Breaking News and Alerts

Actions

Las Vegas Metropolitan Police Department will charge public $280 per hour for body camera footage

Posted at 6:26 PM, Jun 22, 2020

LAS VEGAS (KTNV) — Las Vegas Metropolitan Police Department Sheriff Joe Lombardo said just last week that the department was a leader in policing and transparency.

The department is set to begin charging the public $280 per hour for police body camera footage next month, a price hike of nearly $100.

"The whole purpose of the body cameras and I think law enforcement agencies have embraced this as well is for greater accountability," said Patrick File, president of the Nevada Open Government Coalition. The group supports democratic government accountability through transparency.

File said when LVMPD raises the cost of the footage, not only are they effectively limiting access to the public by making it cost prohibitive, but they may also be breaking the law.

"It could be a violation of the Nevada Public Records Act depending on how the fees are calculated," said File.

The Nevada Public Records Act allows for anyone to request public records like police body camera footage. The government entity can charge a fee but the fee must not exceed the actual cost of providing it.

The actual cost is defined as the "direct cost incurred by the entity" and that includes things like ink, toner, paper, media and postage.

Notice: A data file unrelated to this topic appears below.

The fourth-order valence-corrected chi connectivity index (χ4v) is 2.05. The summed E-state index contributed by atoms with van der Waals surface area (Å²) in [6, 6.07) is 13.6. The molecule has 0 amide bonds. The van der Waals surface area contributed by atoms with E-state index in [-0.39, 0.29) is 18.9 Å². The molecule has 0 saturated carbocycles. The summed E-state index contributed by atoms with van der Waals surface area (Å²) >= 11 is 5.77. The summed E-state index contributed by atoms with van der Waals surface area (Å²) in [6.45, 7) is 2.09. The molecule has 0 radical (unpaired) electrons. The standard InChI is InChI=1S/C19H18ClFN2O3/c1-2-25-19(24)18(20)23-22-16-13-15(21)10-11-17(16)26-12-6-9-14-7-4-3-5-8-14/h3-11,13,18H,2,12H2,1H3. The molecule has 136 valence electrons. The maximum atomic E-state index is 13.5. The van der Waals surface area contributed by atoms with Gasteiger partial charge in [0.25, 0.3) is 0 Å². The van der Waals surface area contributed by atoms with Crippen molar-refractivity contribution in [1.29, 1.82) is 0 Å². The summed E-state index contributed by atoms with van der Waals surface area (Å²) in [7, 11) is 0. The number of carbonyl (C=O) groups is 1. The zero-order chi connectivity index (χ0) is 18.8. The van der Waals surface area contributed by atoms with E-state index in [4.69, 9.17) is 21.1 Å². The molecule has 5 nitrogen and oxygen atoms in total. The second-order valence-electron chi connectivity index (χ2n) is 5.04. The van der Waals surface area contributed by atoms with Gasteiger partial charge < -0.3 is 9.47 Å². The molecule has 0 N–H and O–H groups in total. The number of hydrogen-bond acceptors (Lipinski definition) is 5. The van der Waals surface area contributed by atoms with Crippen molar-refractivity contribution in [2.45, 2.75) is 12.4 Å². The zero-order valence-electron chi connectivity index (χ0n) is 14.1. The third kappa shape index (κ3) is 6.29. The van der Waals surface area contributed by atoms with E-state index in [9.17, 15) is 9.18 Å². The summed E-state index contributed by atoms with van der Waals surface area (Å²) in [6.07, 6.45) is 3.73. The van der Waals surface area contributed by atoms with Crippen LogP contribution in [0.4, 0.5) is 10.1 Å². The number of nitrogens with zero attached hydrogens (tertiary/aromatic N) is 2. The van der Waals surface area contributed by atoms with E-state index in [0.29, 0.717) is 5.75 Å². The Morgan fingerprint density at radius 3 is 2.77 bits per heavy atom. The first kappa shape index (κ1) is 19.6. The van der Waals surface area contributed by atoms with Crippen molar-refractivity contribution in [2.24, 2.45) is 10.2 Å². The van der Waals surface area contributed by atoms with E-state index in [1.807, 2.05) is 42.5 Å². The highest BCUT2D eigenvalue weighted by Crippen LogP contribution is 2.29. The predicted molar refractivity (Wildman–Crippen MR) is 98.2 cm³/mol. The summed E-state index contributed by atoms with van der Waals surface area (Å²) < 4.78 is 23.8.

13 Action News reached out to LVMPD about how the new cost was calculated and have not heard back.

But File said in recent public records requests, LVMPD is including things like the salary and benefits for people reviewing the record.

"Those are costs that the department would incur regardless of whether or not they're providing records, so that falls to my mind outside of the actual cost as it's defined in the law," said File.

File said unless LVMPD lowers the cost on its own accord, it would take filing a lawsuit against the department to potentially see change.

Files said there's irony in LVMPD charging the public more for body camera footage - while our country reckons with racial justice - police accountability in the spotlight.

"If they're truly embracing accountability, they also need to truly embrace the release of the records to the public and the release of the footage to the public which is the whole point of collecting the footage in the first place," he said.